code-named Curveball, whose information later turned out to be bogus. The
editors explained that their correspondent had "attribute[d] that account
to American intelligence officials who spoke on condition of anonymity."
They continued: "Those officials now say that there was no such
established relationship." In other words, intelligence officials lied to
a reporter to achieve a policy aim.
Such behavior is not limited to debates over policies impacting countries
thousands of miles away. W. Patrick Lang, a former Defense Intelligence Agency
official, told the American Prospect in 2005 that his intelligence
community colleagues used leaks to try to influence the 2004 presidential
election. "Of course they were leaking. They told me about it at the time.
They thought it was funny. They'd say things like, 'This last thing that came
out, surely people will pay attention to that. They won't reelect this man.'?"The
intelligence leadership did not refer the matter to the judiciary, unlike the
leak concerning Valerie Plame.
To deflect criticism of the NIE, intelligence officials reached out to reporters.
"Hundreds of officials were involved and thousands of documents were drawn
upon in this report ... making it impossible for any official to overly sway
it," the Wall Street Journal was told. Wayne White, a former
analyst in State's Bureau of Intelligence and Research, suggested it was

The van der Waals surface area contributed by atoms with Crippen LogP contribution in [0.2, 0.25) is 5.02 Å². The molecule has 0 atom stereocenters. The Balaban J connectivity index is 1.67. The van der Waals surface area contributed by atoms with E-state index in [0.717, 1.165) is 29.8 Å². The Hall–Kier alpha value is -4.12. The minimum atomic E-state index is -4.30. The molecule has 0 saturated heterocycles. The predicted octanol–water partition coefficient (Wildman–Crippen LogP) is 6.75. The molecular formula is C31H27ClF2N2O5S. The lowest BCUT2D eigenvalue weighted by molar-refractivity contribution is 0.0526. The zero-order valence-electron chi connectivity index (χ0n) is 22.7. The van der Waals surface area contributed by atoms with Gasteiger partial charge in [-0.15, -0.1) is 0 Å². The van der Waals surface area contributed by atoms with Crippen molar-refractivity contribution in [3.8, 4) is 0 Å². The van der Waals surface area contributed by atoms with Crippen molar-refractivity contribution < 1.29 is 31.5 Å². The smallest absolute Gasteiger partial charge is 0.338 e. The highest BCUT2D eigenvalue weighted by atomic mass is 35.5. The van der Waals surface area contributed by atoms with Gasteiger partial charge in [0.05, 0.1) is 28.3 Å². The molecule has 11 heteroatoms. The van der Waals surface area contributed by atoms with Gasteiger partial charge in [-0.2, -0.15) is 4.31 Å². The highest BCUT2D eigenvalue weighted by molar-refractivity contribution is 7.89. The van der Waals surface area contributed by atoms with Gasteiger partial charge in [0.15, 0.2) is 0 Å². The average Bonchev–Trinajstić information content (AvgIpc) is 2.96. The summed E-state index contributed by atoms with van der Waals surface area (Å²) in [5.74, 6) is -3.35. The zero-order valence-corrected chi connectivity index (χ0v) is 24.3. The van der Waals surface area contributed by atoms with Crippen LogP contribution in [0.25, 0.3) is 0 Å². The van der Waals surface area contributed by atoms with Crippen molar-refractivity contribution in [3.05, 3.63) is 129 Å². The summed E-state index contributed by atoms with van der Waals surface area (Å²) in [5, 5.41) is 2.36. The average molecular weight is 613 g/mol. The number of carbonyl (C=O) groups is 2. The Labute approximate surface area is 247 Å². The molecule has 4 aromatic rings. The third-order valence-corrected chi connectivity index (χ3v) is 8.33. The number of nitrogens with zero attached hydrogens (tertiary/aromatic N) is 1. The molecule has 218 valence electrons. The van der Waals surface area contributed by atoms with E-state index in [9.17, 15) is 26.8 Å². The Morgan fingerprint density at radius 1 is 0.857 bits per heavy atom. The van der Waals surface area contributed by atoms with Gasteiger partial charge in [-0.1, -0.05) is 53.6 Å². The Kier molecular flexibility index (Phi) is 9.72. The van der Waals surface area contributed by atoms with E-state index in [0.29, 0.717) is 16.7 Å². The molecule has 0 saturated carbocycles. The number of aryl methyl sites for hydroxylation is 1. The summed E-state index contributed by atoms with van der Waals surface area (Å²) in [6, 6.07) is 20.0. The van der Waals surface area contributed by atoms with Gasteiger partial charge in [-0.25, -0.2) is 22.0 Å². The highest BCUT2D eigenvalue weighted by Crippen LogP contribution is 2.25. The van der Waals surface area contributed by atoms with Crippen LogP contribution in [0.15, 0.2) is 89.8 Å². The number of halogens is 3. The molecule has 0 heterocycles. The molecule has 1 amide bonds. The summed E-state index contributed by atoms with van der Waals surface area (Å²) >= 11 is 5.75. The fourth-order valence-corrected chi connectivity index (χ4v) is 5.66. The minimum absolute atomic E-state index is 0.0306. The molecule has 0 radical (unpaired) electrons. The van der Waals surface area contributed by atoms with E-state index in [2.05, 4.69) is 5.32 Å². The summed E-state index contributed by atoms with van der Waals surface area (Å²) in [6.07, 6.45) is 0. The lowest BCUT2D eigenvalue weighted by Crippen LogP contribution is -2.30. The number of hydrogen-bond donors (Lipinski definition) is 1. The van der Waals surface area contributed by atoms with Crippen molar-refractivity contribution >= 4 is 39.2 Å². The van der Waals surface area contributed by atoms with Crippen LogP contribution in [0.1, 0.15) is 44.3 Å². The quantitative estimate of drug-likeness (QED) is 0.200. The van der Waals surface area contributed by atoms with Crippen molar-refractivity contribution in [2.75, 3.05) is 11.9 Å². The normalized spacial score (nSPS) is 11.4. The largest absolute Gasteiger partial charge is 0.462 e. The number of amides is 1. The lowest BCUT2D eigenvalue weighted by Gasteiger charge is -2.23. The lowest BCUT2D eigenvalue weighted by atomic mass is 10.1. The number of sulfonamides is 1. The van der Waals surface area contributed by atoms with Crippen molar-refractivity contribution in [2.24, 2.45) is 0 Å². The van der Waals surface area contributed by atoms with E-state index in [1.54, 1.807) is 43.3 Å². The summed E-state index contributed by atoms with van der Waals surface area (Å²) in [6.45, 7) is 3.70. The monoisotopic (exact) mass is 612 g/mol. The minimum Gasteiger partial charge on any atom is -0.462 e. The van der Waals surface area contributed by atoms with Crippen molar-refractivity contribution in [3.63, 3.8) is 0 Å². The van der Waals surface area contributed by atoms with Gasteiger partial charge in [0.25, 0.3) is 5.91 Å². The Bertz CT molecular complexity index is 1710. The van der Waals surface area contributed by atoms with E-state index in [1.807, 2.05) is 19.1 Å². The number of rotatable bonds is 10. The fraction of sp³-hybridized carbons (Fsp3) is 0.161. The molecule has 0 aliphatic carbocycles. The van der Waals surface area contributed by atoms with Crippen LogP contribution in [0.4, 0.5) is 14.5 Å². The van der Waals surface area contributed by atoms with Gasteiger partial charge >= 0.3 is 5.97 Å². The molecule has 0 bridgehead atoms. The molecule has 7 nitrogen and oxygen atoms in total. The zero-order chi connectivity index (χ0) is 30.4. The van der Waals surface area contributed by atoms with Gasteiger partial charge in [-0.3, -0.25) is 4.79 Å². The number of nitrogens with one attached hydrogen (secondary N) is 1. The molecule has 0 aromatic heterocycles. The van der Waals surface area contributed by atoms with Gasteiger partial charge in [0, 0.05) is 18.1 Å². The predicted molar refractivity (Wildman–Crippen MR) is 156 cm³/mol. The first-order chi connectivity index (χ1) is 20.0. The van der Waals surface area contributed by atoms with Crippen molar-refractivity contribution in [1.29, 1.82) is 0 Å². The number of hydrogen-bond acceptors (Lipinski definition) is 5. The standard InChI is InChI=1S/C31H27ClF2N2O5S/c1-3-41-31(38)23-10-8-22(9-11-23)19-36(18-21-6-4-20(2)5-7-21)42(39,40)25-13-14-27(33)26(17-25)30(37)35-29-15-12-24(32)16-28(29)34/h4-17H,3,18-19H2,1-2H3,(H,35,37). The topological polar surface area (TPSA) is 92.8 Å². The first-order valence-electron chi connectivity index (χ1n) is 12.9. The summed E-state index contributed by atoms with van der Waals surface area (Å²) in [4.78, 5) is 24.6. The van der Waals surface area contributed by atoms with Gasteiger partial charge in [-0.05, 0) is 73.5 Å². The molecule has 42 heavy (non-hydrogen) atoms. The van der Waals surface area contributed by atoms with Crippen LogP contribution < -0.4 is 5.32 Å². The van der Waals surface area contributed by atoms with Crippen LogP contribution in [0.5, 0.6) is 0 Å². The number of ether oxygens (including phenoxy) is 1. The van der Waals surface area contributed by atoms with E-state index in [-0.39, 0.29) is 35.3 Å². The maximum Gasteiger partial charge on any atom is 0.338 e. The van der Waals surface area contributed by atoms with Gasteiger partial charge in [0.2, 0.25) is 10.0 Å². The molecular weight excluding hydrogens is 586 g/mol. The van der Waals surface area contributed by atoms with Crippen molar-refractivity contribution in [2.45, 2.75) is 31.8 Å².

"absolutely disgusting" that anyone could impugn the professionalism
of lead author (and his former colleague) Thomas Fingar. This is disingenuous.
Personnel are policy. Half of Washington's
battles involve who writes the first and last drafts of any paper or memo.
McConnell's testimony undercut the idea that the intelligence agencies
deserve a reputation for either professionalism or integrity. A tolerance for
political gamesmanship has besmirched the entire community. With the NIE giving
Iran what President Mahmoud
Ahmadinejad declared its "greatest victory during the past 100
years," the consequence for U.S. national security is grave.
In the wake of the Iraq
war, many Democrats accused the Bush administration of politicizing
intelligence. It was a false charge, but good politics. But the fact is, the
problem was the opposite: an intelligence community driven by the desire to